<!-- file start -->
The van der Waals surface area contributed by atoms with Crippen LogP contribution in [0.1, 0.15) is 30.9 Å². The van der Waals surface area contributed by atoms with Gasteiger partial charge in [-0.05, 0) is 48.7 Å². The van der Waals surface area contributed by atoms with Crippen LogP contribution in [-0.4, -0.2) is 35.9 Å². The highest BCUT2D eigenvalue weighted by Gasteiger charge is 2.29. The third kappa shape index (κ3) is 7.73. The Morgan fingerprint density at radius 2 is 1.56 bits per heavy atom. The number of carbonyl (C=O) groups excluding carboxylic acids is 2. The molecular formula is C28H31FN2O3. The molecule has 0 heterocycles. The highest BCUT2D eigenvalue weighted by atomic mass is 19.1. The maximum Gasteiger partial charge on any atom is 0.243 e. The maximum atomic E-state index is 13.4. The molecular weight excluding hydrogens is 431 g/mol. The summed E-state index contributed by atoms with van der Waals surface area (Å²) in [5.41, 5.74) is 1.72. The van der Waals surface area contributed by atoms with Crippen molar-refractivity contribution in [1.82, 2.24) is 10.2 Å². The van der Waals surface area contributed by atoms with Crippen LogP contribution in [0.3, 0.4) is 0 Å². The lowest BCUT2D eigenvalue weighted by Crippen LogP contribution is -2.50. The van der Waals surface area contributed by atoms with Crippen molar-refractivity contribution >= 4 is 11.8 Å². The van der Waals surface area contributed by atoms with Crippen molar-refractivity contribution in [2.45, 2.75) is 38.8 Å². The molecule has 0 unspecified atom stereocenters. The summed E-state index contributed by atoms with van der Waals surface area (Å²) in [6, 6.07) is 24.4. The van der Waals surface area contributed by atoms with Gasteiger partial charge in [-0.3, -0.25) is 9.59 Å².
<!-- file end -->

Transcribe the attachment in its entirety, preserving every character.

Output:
The van der Waals surface area contributed by atoms with Crippen LogP contribution in [0.1, 0.15) is 30.9 Å². The van der Waals surface area contributed by atoms with Gasteiger partial charge in [-0.05, 0) is 48.7 Å². The van der Waals surface area contributed by atoms with Crippen LogP contribution in [-0.4, -0.2) is 35.9 Å². The highest BCUT2D eigenvalue weighted by Gasteiger charge is 2.29. The third kappa shape index (κ3) is 7.73. The Morgan fingerprint density at radius 2 is 1.56 bits per heavy atom. The number of carbonyl (C=O) groups excluding carboxylic acids is 2. The molecular formula is C28H31FN2O3. The molecule has 0 heterocycles. The highest BCUT2D eigenvalue weighted by atomic mass is 19.1. The maximum Gasteiger partial charge on any atom is 0.243 e. The maximum atomic E-state index is 13.4. The molecular weight excluding hydrogens is 431 g/mol. The summed E-state index contributed by atoms with van der Waals surface area (Å²) in [5.41, 5.74) is 1.72. The van der Waals surface area contributed by atoms with Crippen molar-refractivity contribution in [1.82, 2.24) is 10.2 Å². The van der Waals surface area contributed by atoms with Crippen LogP contribution in [0.3, 0.4) is 0 Å². The lowest BCUT2D eigenvalue weighted by Crippen LogP contribution is -2.50. The van der Waals surface area contributed by atoms with Crippen molar-refractivity contribution >= 4 is 11.8 Å². The van der Waals surface area contributed by atoms with Crippen molar-refractivity contribution in [2.45, 2.75) is 38.8 Å². The molecule has 0 unspecified atom stereocenters. The summed E-state index contributed by atoms with van der Waals surface area (Å²) in [6, 6.07) is 24.4. The van der Waals surface area contributed by atoms with Gasteiger partial charge in [-0.3, -0.25) is 9.59 Å².